These findings, which appear online in the Journal of Pharmacology and Experimental Therapeutics suggest CART peptide receptors in the brain could be targets for developing medications to treat cocaine abuse.
For their study, Dr. Jaworski, a post-doctoral fellow, and Dr. Kuhar, chief of the Neuroscience Division at Yerkes and a Georgia Research Alliance Eminent Scholar, infused CART peptide into the nucleus accumbens (NA) of rodents to determine how it affects the increase of body movement, or locomotor activity, that is widely seen as one effect of psychostimulant drugs.
The researchers observed that the cocaine-induced movement was reduced after the rodents received CART peptide. "This is the first study to demonstrate CART peptides in the nucleus accumbens hinder the effects of cocaine," said Dr. Jaworski. "Our findings open a door to develop potential treatment options for cocaine addiction."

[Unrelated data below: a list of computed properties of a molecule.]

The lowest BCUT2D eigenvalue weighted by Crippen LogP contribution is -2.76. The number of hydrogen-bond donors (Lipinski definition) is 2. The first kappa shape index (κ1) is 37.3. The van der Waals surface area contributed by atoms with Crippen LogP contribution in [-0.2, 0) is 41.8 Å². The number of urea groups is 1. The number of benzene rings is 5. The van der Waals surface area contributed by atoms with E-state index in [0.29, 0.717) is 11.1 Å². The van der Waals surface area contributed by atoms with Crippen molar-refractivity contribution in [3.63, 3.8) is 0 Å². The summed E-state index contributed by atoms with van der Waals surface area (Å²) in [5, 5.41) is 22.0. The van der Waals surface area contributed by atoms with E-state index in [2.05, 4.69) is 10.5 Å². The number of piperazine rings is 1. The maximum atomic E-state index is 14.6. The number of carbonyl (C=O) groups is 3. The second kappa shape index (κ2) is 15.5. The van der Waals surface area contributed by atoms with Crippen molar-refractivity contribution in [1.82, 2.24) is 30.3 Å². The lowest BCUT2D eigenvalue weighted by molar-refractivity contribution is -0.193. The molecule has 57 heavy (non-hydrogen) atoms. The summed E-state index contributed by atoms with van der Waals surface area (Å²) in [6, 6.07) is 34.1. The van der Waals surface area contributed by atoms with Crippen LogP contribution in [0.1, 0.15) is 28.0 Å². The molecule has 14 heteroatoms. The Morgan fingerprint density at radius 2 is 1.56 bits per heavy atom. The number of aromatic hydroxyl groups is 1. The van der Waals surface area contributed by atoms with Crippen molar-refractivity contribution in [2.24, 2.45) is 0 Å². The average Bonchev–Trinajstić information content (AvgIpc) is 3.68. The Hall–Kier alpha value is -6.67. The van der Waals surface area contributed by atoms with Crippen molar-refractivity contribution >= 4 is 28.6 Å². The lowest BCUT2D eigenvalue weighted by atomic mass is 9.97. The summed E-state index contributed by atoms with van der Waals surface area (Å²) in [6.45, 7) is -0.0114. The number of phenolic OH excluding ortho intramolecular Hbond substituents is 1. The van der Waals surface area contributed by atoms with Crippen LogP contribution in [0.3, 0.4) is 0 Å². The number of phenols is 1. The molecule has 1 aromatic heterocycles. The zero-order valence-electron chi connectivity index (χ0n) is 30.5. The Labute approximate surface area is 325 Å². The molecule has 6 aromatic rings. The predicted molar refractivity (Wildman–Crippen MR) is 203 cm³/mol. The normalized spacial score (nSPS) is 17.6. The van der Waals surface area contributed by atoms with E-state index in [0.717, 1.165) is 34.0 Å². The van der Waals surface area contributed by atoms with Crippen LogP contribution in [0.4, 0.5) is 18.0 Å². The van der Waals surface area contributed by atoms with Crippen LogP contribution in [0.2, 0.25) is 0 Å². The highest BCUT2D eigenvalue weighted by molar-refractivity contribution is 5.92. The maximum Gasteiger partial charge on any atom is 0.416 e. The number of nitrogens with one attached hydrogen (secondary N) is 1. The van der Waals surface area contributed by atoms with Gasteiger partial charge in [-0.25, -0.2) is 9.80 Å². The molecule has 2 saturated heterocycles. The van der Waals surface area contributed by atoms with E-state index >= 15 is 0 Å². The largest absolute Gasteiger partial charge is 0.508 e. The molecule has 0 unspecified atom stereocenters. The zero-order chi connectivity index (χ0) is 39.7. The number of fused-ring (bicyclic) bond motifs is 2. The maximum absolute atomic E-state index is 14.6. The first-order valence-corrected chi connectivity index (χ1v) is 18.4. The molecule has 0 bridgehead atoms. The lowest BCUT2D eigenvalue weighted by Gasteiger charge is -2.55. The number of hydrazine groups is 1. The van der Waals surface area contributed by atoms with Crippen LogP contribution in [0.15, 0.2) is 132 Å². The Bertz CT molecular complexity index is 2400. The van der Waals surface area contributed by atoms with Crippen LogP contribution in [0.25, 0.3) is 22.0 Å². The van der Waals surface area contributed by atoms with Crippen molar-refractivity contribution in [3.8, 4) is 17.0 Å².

When infused into other areas of the "pleasure pathway," the part of the brain in both rodents and humans that is activated when cocaine is administered, CART peptide has been shown to produce minimal psychostimulant-like effects. "Past studies have shown CART peptide is slightly cocaine-like in other areas of the brain, but nevertheless inhibits further stimulation from the drug," said Dr. Kuhar. "While additional research will be necessary, we have demonstrated the importance of CART peptide in combating or slowing down some of the effects of cocaine."
The researchers' immediate next steps are to study CART peptide's mechanism of action on the brain, as well as to determine if rodents who have been treated with CART peptide will administer less cocaine to themselves than those that have not been treated. They hope to determine how CART peptide produces the "anti-cocaine" effect so they can one day begin to develop treatments for cocaine addiction in humans.